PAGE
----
By name, the field of urban design is only about 50 years old. It was born at the 1958 "Conference on Urban Design Criticism" held at the University of Pennsylvania, attended by such legendary urban thinkers as Jane Jacobs, Kevin Lynch, Lewis Mumford, Ian McHarg and Louis Khan – each before publishing the seminal works that cemented their places in the history of urban planning practice and theory. They gathered together to discuss a new vision for American cities, one in response to the wide-scale urban renewal focus that was destroying communities across the country. But the field this historic conference created was nothing especially new. Many of the principles it endorsed -- from the importance of public space to the need for equitable housing -- were already being considered by planners, architects and designers, albeit from outside the encompassing shadow of that which we now call urban design.
Today, as the world struggles with escalating energy demand and wildly fluctuating prices, increasing temperatures and a changing natural environment, new questions and challenges confront the field. Like the 1958 conference before it, a recent symposium at the University of Pennsylvania sought to define those challenges, and provide a manifesto for approaching them. "Re-Imagining Cities: Urban Design After the Age of Oil" solidly established that designing urban places in an era of climate change will require major ideological and technological shifts.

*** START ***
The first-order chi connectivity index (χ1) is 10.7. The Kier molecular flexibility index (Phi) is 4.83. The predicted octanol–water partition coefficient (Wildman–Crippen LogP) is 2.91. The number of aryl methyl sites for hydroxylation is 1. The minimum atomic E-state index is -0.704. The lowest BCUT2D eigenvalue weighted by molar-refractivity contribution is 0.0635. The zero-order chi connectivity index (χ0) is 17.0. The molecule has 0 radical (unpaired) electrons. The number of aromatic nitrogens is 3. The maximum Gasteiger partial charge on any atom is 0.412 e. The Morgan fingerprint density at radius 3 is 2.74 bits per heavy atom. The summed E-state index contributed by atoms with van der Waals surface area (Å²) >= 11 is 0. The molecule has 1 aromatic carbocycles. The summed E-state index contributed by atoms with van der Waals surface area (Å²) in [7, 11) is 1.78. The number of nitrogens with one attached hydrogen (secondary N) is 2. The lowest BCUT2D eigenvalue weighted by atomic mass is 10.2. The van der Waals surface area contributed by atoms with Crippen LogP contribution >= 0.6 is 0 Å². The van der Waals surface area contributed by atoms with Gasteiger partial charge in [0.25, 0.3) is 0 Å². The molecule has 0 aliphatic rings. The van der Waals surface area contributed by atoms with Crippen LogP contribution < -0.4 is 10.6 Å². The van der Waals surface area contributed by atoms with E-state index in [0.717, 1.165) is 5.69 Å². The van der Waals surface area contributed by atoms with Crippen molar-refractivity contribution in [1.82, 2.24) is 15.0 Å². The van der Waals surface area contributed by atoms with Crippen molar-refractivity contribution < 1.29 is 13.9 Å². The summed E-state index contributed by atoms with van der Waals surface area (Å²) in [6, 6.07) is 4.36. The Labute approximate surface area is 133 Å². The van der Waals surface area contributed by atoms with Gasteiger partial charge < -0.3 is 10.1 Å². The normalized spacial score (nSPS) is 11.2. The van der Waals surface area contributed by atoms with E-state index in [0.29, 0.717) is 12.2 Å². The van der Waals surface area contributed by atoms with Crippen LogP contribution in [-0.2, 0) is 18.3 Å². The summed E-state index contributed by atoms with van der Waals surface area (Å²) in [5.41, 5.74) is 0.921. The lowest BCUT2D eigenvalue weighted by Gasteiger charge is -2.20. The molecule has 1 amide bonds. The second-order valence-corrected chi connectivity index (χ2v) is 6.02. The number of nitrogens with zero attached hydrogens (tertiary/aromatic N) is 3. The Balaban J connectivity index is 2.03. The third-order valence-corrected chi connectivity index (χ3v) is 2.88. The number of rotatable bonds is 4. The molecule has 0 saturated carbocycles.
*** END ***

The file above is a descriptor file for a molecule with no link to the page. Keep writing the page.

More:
But as much of the symposium discourse illustrated, these shifts are already occurring. In the same way that urban design existed before it had that name, urban design for a changing climate and post-oil world already exists -- though often only in separate pieces and standalone projects. But now with a manifesto being drafted by hundreds of the field's brightest thinkers, a more formal and directed discussion can begin on unifying the goals of urban design to address these major issues.
The challenges are immense. We've all heard that more than half of the world's population now lives in urban areas, a figure that will rise to three-quarters by 2050. That's almost 7 billion of the future world's 9 billion people living in urban areas. Many in the urbanist camp will herald this demographic shift, as cities are often seen as the most sustainable places to live. But they're going to have to get a lot more sustainable if they want to be able to maintain anything similar to the quality of life they've been able to muster over the last 100, 50, or even 10 years. Cities are not going anywhere, but without some major paradigm shifts, they're going to continue to guzzle resources and sprawl out their ecological footprints until they can no longer sustain the billions who are going to inhabit them.
Planners, architects, designers, landscape architects and policymakers are going to have to get on the same page to make sure these shifts occur. That's pretty easy to say. But it can also be easy to do -- there just needs to be a better understanding of the scope and scale of the problem.